A LOOPHOLE dating back 60 years is to be used to allow quarrying across huge swathes of the countryside to the south-west of Grantham.
The Welby Estate plans to use two existing planning permissions - still valid from the 1950s - to quarry ironstone and Lincolnshire limestone for the production of aggregates and building stone.
A total of 2,000 acres is in the permission area on land south of Denton and Harlaxton and stretching along Gorse Lane, beyond Stroxton.
A report on the proposals - which describes the affected area as “land at Denton, Harlaxton, Wyville cum Hungerton, Great Ponton and Stroxton” - has been seen by the Journal and states that the purpose of the quarrying is to “exploit aggregates and, subject to suitability, as a source of building stone”.
The idea is to quarry building stone locally to be used for major Grantham developments such as the east/west bypass.
The report states: “Given that Grantham enjoys Growth Point status . . . material sourced from the Project Area will be well placed to meet that demand and will help minimise road haulage distances.”
The first area to be quarried - “Phase 1” - will be at the south-west tip of the permission area at the crossroads where Gorse Lane meets the Viking Way. It could be decades until all of the areas are quarried.
The scale of the work is shown in the report by the amount expected to be quarried per year - between 200,000 and 250,000 tonnes. Although the report states: “Higher production rates may however be achieved as markets develop and/or during periods of peak demand.”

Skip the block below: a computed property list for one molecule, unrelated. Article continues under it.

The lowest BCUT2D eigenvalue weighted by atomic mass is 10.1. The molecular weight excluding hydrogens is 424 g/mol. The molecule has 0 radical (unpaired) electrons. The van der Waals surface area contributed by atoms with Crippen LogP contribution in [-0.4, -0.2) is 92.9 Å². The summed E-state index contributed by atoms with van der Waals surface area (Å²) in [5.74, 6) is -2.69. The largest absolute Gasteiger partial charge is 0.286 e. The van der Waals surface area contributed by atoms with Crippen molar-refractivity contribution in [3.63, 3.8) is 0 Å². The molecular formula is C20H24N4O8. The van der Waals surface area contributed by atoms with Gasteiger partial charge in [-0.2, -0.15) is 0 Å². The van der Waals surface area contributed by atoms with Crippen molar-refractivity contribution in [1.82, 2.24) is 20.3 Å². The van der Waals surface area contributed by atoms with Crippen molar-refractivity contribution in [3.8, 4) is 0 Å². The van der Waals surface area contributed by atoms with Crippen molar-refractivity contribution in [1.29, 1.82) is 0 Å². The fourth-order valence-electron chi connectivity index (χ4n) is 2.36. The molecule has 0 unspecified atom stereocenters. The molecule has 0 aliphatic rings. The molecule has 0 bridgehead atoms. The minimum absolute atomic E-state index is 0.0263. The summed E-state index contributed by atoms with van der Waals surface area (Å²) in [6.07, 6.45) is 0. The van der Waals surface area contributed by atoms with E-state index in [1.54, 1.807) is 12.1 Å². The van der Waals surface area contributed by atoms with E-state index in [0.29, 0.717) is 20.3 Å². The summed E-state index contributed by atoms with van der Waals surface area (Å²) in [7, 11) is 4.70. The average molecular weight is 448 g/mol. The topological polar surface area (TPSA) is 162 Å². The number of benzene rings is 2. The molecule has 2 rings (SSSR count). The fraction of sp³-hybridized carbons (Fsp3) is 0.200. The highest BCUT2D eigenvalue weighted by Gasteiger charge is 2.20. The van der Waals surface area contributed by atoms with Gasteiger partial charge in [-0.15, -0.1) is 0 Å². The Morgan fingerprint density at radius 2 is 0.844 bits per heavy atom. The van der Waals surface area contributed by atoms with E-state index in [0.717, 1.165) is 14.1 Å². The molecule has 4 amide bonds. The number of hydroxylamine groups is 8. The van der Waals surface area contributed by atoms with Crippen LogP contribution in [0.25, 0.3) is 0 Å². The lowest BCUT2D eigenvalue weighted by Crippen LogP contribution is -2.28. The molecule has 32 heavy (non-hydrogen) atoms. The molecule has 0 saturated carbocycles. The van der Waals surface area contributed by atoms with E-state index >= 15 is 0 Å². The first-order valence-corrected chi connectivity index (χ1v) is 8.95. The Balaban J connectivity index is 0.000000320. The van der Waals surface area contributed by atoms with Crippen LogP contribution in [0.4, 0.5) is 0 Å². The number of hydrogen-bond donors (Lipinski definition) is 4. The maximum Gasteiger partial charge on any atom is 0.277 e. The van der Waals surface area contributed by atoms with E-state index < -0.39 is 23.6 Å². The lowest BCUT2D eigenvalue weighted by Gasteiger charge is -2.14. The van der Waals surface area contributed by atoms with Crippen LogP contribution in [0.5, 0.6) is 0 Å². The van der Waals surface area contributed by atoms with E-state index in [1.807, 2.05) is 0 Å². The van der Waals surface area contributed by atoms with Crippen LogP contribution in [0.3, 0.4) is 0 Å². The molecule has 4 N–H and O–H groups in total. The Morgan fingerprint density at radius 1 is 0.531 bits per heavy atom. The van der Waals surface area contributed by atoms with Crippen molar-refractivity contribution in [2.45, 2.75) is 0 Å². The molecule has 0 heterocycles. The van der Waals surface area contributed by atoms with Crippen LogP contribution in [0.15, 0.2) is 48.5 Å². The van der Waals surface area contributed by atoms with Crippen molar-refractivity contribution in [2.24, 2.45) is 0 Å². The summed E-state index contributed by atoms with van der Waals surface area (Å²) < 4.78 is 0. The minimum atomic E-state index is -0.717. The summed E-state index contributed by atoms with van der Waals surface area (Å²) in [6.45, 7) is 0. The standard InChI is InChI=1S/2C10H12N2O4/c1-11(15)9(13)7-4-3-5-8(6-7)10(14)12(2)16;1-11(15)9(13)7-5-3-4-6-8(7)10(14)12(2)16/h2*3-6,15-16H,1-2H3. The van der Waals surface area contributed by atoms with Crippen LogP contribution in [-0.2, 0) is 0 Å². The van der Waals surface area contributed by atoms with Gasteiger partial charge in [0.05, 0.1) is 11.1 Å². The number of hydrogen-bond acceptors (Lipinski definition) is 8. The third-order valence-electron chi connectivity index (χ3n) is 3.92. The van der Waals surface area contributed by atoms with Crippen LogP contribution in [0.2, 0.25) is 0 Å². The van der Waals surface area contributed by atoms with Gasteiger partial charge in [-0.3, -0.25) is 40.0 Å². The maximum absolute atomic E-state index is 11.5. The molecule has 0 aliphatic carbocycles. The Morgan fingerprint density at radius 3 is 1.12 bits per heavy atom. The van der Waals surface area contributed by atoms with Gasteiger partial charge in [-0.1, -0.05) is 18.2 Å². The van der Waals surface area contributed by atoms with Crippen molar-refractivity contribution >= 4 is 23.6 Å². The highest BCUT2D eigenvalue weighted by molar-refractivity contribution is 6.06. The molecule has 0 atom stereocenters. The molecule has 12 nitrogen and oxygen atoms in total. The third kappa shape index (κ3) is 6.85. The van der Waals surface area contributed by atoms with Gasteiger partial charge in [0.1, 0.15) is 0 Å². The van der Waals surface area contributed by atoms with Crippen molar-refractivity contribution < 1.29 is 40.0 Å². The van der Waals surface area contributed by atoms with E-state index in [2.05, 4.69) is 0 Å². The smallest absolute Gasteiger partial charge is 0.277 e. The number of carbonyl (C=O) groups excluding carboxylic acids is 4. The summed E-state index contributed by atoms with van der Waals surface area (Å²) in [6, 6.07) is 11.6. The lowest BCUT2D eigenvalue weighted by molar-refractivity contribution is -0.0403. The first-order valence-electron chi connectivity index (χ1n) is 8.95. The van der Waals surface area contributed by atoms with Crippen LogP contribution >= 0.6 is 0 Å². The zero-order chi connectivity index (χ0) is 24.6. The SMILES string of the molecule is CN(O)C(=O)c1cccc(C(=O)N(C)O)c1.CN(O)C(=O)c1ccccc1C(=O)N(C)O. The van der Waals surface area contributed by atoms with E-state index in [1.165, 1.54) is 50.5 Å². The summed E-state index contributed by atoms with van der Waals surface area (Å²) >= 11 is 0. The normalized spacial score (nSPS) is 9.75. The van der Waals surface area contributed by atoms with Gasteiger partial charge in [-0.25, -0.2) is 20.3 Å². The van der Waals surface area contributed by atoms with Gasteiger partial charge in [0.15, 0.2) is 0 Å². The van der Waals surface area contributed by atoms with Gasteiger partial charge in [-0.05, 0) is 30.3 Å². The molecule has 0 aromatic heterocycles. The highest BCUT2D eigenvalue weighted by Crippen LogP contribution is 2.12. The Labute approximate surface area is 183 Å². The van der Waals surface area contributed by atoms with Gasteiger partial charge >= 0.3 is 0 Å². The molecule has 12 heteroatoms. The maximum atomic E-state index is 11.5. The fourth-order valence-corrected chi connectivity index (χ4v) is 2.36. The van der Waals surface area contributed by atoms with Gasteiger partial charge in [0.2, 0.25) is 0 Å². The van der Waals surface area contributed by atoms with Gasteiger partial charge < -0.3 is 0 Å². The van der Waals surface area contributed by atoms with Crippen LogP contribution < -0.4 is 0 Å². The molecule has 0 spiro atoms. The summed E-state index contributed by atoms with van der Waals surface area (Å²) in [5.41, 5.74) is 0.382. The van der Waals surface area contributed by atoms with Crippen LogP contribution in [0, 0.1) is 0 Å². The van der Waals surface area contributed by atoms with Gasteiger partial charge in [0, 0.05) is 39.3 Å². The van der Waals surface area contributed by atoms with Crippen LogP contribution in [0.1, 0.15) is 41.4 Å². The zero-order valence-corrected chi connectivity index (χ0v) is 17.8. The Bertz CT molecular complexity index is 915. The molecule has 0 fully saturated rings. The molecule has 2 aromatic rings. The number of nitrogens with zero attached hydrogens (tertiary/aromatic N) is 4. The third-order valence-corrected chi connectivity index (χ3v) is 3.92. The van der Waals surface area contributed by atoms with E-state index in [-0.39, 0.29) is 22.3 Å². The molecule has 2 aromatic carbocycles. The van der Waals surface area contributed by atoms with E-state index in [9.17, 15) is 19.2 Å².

The project has been delayed slightly as the Welby Estate is in disagreement with the county council about how the quarrying should proceed. The landowners wish to begin after carrying out an assessment on only “Phase 1” of the proposal while the county council wants assessments carried out for the entire 2,000 acres before any digging begins.
A decision will now be made by the Secretary of State.
A spokesman for Lincolnshire County Council said: “The Welby Estate is seeking the view of the Secretary of State for Communities and Local Government on the issues that will need to be covered in an Environmental Statement that would accompany an application to re-activate a dormant ironstone site.
“If such an application is made to the county council in due course it will be subject to publicity and consultation.”
The planning permission has no restrictions on the method of extracting the stone - leaving the possibility of blasting open.
The report states: “Although the use of explosives could possibly occasionally prove expedient, the applicants are prepared to forego this option.”
The Welby Estate declined to comment when approached by the Journal.